Nearly half of older women with advanced stage breast cancer who undergo a mastectomy don't receive radiation therapy, despite guidelines that say it can save lives, according to a report released Monday in the journal Cancer.
Researchers from MD Anderson Cancer Center in Houston looked at data for more than 38,000 women age 66 and older who underwent a mastectomy after a breast cancer diagnosis between 1999 and 2005. Nearly 8,000 of whom had an advanced form of the disease.
Although major guidelines released during the six-year period recommended radiation therapy after mastectomy for women with advanced forms of the disease, nearly half of the women whose records the researchers analyzed during that period did not receive the therapy.
Some women may have opted out of radiation therapy, said Dr. Benjamin Smith, assistant professor of radiation oncology at MD Anderson Cancer Center, and co-author of the study.
The women who were less likely to receive radiation were over age 80, suggesting that some of the women may have favored quality of life over duration of life.
But more likely, Smith said, the results suggest a disconnect between knowing what recommended guidelines state and following them.
"Historically, radiation therapy was not thought to be helpful after mastectomy," said Smith. "So this bias against radiation after a mastectomy still probably exists to a certain extent."
Previous research found that women were more likely to receive radiation after a mastectomy if their surgeon recommended it. But, according to ABC News' chief health and medical editor Dr. Richard Besser, treatment, even beyond breast cancer treatment, is subjective for each patient.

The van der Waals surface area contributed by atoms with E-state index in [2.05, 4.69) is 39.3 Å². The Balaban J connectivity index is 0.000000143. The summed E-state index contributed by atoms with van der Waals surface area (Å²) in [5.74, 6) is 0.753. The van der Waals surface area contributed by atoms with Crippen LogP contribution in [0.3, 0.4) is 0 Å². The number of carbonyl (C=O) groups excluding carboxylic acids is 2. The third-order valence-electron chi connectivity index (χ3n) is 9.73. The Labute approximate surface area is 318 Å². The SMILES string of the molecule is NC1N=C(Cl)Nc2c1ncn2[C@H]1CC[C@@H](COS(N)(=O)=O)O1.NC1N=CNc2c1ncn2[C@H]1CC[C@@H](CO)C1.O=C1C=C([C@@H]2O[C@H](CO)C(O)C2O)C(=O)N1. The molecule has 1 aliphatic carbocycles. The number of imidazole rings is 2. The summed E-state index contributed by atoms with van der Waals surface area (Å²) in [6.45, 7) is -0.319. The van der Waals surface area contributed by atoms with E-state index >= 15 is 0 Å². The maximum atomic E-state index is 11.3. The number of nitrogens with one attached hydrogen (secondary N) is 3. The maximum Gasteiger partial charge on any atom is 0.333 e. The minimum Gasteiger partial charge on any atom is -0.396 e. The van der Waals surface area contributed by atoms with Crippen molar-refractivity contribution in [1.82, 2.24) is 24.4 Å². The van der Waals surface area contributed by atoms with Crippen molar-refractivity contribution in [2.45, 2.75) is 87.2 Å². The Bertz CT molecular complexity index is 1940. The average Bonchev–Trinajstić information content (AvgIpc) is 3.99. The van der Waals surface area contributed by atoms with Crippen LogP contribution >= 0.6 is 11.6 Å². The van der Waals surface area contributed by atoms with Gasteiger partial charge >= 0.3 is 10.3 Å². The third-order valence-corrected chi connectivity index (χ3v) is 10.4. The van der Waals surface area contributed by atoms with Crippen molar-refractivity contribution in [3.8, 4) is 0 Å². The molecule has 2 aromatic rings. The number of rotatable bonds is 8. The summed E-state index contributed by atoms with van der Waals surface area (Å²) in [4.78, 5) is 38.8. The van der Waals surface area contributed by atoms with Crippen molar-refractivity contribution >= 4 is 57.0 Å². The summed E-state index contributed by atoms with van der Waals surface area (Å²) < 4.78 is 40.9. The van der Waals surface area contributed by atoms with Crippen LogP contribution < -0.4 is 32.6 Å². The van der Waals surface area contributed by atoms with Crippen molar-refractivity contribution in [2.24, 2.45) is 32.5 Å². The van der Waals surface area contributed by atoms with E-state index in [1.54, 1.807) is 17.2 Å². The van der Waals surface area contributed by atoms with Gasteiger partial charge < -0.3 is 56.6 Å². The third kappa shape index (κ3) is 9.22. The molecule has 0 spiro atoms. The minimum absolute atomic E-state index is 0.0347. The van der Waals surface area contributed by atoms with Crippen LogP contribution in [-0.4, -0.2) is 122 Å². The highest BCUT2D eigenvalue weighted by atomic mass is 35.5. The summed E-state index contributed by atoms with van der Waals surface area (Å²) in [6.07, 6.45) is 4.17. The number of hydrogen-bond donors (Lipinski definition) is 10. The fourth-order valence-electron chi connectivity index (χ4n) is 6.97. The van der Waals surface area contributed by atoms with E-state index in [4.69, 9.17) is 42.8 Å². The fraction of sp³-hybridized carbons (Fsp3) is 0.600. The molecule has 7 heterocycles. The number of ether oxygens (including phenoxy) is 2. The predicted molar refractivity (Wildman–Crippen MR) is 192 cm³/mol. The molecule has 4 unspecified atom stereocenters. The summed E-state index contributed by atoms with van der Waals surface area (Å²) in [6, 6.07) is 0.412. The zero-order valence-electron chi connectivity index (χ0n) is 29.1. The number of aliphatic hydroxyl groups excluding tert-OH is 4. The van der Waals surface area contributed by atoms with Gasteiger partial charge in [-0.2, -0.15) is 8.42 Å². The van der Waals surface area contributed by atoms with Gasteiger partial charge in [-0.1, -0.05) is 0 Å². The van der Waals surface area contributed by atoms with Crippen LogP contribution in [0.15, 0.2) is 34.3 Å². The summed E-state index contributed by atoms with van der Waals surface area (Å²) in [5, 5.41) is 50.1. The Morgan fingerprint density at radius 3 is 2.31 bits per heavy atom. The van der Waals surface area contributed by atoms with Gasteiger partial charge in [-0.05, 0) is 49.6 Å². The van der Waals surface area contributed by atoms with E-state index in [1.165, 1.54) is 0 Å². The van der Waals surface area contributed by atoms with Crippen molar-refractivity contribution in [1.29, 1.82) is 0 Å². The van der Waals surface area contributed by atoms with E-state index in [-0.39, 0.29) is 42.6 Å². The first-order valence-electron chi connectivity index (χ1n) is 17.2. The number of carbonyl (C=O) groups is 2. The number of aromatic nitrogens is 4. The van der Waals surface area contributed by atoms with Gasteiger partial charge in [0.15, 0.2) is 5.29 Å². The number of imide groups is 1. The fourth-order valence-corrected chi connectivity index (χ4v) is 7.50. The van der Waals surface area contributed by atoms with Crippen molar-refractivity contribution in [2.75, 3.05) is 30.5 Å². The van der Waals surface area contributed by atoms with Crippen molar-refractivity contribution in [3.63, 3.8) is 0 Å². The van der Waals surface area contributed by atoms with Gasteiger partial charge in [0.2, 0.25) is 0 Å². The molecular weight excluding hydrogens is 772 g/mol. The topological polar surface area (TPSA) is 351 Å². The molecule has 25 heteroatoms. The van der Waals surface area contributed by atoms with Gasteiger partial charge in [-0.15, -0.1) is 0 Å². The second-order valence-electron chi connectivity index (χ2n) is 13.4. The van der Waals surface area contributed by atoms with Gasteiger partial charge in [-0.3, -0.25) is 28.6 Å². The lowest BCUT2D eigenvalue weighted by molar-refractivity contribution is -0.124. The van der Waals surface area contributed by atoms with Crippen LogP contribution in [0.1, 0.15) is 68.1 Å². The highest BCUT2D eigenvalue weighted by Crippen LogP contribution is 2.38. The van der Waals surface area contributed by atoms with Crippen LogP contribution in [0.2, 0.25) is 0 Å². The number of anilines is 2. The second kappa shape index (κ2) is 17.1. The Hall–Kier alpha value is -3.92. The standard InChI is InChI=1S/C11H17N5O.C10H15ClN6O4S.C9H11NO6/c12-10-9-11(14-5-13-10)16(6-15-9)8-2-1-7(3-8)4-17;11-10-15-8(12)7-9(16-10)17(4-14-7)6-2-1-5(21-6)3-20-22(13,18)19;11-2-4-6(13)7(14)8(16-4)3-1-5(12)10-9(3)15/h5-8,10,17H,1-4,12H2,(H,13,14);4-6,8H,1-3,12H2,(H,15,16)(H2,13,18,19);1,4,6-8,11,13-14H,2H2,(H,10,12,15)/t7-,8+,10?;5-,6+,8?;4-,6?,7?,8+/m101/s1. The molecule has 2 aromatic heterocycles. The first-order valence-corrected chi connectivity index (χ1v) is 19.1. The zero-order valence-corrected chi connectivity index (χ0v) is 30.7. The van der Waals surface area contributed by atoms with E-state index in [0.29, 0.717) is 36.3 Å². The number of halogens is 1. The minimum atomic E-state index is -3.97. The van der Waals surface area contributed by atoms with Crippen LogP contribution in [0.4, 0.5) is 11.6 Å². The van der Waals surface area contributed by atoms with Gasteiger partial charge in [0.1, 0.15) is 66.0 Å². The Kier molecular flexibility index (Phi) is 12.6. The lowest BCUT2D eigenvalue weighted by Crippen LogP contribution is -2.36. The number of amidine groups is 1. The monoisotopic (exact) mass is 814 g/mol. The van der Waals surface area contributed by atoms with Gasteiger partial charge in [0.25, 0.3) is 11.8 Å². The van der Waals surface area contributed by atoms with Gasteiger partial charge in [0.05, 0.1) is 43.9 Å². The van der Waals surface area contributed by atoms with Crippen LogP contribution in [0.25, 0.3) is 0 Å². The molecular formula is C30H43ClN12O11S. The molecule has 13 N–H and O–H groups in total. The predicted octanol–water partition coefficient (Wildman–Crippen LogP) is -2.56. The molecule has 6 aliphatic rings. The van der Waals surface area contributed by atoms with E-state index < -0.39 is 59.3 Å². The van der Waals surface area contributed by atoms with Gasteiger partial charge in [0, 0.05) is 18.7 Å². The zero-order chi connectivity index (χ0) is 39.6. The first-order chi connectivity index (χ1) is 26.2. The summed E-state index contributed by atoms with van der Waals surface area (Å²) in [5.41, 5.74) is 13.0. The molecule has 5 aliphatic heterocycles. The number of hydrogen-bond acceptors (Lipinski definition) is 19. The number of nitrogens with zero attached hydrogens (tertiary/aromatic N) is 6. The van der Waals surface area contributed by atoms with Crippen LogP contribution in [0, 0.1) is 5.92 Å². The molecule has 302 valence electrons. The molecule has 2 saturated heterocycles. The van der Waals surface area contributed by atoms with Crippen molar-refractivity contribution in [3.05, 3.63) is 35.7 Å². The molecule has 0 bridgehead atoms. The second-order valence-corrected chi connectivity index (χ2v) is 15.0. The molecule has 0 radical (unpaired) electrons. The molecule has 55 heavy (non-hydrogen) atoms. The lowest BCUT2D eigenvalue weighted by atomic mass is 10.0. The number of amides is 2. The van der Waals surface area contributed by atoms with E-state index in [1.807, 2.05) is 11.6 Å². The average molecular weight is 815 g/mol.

"Difference in care doesn't mean that any one patient is getting suboptimal care," said Besser. But, he said, it is important for patients to understand what treatment is best for them. Besser suggested bringing someone along to an appointment to make sure the treatment options are understood.
Besser also suggested the following checklist of questions that may help patients make more-informed choices about their care:
What is my condition called?
What are my treatment choices, and what are the pros and cons of each one?
What treatment do you recommend for me and why?
Do you have written information about my condition that I can read? Can you recommend a good website or support group?
Can I follow up with you by phone if I have any additional questions?
Where can I go for another opinion?
Get a printable version of this checklist to bring along to your next doctor's visit.
While many patients may hesitate to ask their doctor to direct them somewhere else for a second opinion, many doctors are happy to do it, he said. And asking these types of questions could help patients understand what's best for them and to feel better informed about their medical care.
"I think more people are more apt to get a second quote for their car insurance than get extra quotes for medical care," said Besser. "Asking the right questions could mean the difference between right and better care."